When taking lessons within the Ichiyo School of Ikebana, one learns to make arrangements for special occasions such as exhibitions, demonstrations, and for events in one's life. This post will show arrangements made for a memorial exhibition for a member of the Ikebana International Rochester Chapter who had recently passed away. A virtual exhibition was put on their website honoring this member--Fudeko Maruyama.
The above arrangement was made by Ann Nash who used materials from her garden. She and her husband are accomplished gardeners and she has learned how to use materials from her garden which are materials that many wholesale and retail florists don't sell. She is using an Ichiyo School of Ikebana style basket which Ichiyo students learn how to use in arrangements. The piece of wood under this basket arrangement is a shikimono. More will be explained about what a shikimono is in the write up below.
This second arrangement is by Gail Newman my teacher who primarily gives me lessons during the warmer months of the year. As in the first arrangement where the materials were taken from Ms. Nash's yard, Gail also has used green material she has collected at her home or close by. Flowers are harder to come by depending what is in bloom and sometimes the only flower options are what is available in the grocer stores. Sometimes the only materials an ikebana student can use are what he or she can found around their home. Ikebana students learn to use the most unexpected materials.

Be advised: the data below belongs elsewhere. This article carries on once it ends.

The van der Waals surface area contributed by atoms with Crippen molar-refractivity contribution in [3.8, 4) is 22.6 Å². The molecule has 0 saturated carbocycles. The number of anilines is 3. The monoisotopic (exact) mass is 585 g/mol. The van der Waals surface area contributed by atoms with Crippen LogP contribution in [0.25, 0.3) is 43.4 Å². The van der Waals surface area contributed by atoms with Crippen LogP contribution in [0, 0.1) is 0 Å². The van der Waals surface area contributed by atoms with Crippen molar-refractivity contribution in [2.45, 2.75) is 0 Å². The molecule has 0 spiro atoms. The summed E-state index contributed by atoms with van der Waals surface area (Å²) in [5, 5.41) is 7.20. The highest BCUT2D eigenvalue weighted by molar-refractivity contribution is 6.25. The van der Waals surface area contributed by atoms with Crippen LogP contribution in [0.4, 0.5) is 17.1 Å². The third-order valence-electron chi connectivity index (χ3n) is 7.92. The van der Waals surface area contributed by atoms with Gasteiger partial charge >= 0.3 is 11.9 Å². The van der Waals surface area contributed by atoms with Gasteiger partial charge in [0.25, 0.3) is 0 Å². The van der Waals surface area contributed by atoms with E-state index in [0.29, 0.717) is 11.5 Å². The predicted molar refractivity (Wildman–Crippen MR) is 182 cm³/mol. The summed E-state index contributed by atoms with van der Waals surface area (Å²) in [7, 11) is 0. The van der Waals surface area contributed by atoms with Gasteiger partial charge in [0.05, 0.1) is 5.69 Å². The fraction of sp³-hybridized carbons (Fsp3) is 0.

In this last arrangement by Karen Napoli, we see the use of a shikimono--a mat that is placed under the arrangement to help define the arrangements space. Creatively, this shikimono is a mirror which reflects the arrangement toward the viewer which adds to the original arrangement's size and attractiveness. It is a very light arrangement which can be a particularly attractive aspect of some ikebana arrangements. Ms. Napoli is my ikebana teacher when Ms. Newman is in Florida. Maybe you can see some of their influence on my arrangements. Ms. Napoli is also an accomplished gardener. These two--being a gardener and ikebana student--go hand in hand. Having one's own garden which grows materials on can use in an arrangement can help save money.
David Williams: I've been practicing Ichiyo Ikebana since 2012 and received my Associate Master certificate on 9-19-21.